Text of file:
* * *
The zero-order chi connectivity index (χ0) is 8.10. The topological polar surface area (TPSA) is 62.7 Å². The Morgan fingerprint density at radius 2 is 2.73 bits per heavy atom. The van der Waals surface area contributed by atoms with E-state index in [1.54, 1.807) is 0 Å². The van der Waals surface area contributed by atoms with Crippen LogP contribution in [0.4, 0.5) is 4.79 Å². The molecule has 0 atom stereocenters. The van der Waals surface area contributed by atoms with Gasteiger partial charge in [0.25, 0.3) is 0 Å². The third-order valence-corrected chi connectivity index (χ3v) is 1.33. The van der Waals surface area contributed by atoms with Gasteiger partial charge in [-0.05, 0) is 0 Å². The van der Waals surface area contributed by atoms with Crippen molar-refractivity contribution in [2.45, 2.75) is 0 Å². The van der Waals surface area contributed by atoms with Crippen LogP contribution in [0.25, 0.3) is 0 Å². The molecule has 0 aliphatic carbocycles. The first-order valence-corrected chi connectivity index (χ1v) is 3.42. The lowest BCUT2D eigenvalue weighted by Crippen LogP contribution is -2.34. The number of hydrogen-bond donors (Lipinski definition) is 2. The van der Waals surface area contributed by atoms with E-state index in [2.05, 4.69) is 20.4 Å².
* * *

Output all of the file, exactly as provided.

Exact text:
The zero-order chi connectivity index (χ0) is 8.10. The topological polar surface area (TPSA) is 62.7 Å². The Morgan fingerprint density at radius 2 is 2.73 bits per heavy atom. The van der Waals surface area contributed by atoms with E-state index in [1.54, 1.807) is 0 Å². The van der Waals surface area contributed by atoms with Crippen LogP contribution in [0.4, 0.5) is 4.79 Å². The molecule has 0 atom stereocenters. The van der Waals surface area contributed by atoms with Gasteiger partial charge in [0.25, 0.3) is 0 Å². The third-order valence-corrected chi connectivity index (χ3v) is 1.33. The van der Waals surface area contributed by atoms with Gasteiger partial charge in [-0.05, 0) is 0 Å². The van der Waals surface area contributed by atoms with Crippen molar-refractivity contribution in [2.45, 2.75) is 0 Å². The van der Waals surface area contributed by atoms with Crippen LogP contribution in [0.25, 0.3) is 0 Å². The molecule has 0 aliphatic carbocycles. The first-order valence-corrected chi connectivity index (χ1v) is 3.42. The lowest BCUT2D eigenvalue weighted by Crippen LogP contribution is -2.34. The number of hydrogen-bond donors (Lipinski definition) is 2. The van der Waals surface area contributed by atoms with E-state index in [2.05, 4.69) is 20.4 Å².